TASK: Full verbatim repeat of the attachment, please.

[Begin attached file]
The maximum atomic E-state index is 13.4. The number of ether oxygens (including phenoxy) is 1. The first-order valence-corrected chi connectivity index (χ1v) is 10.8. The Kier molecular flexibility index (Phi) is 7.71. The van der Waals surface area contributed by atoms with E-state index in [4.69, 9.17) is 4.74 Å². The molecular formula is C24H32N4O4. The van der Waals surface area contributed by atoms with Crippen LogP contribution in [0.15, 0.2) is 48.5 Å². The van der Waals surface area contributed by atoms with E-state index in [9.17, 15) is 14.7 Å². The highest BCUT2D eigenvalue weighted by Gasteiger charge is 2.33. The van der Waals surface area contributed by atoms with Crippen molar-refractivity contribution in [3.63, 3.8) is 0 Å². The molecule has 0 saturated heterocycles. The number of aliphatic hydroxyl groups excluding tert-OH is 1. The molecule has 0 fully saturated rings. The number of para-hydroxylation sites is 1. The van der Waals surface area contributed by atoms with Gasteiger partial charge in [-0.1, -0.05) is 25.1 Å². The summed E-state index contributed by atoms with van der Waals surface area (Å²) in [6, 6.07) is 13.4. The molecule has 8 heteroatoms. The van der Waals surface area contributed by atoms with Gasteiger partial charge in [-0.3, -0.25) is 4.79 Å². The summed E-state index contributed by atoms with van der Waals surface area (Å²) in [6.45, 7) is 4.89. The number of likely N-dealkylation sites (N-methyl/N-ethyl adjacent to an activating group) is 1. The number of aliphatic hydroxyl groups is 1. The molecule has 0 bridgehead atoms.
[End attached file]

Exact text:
The maximum atomic E-state index is 13.4. The number of ether oxygens (including phenoxy) is 1. The first-order valence-corrected chi connectivity index (χ1v) is 10.8. The Kier molecular flexibility index (Phi) is 7.71. The van der Waals surface area contributed by atoms with E-state index in [4.69, 9.17) is 4.74 Å². The molecular formula is C24H32N4O4. The van der Waals surface area contributed by atoms with Crippen LogP contribution in [0.15, 0.2) is 48.5 Å². The van der Waals surface area contributed by atoms with E-state index in [9.17, 15) is 14.7 Å². The highest BCUT2D eigenvalue weighted by Gasteiger charge is 2.33. The van der Waals surface area contributed by atoms with Crippen molar-refractivity contribution in [3.63, 3.8) is 0 Å². The molecule has 0 saturated heterocycles. The number of aliphatic hydroxyl groups excluding tert-OH is 1. The molecule has 0 fully saturated rings. The number of para-hydroxylation sites is 1. The van der Waals surface area contributed by atoms with Gasteiger partial charge in [-0.1, -0.05) is 25.1 Å². The summed E-state index contributed by atoms with van der Waals surface area (Å²) in [6, 6.07) is 13.4. The molecule has 8 heteroatoms. The van der Waals surface area contributed by atoms with Gasteiger partial charge in [-0.3, -0.25) is 4.79 Å². The summed E-state index contributed by atoms with van der Waals surface area (Å²) in [6.45, 7) is 4.89. The number of likely N-dealkylation sites (N-methyl/N-ethyl adjacent to an activating group) is 1. The number of aliphatic hydroxyl groups is 1. The molecule has 0 bridgehead atoms.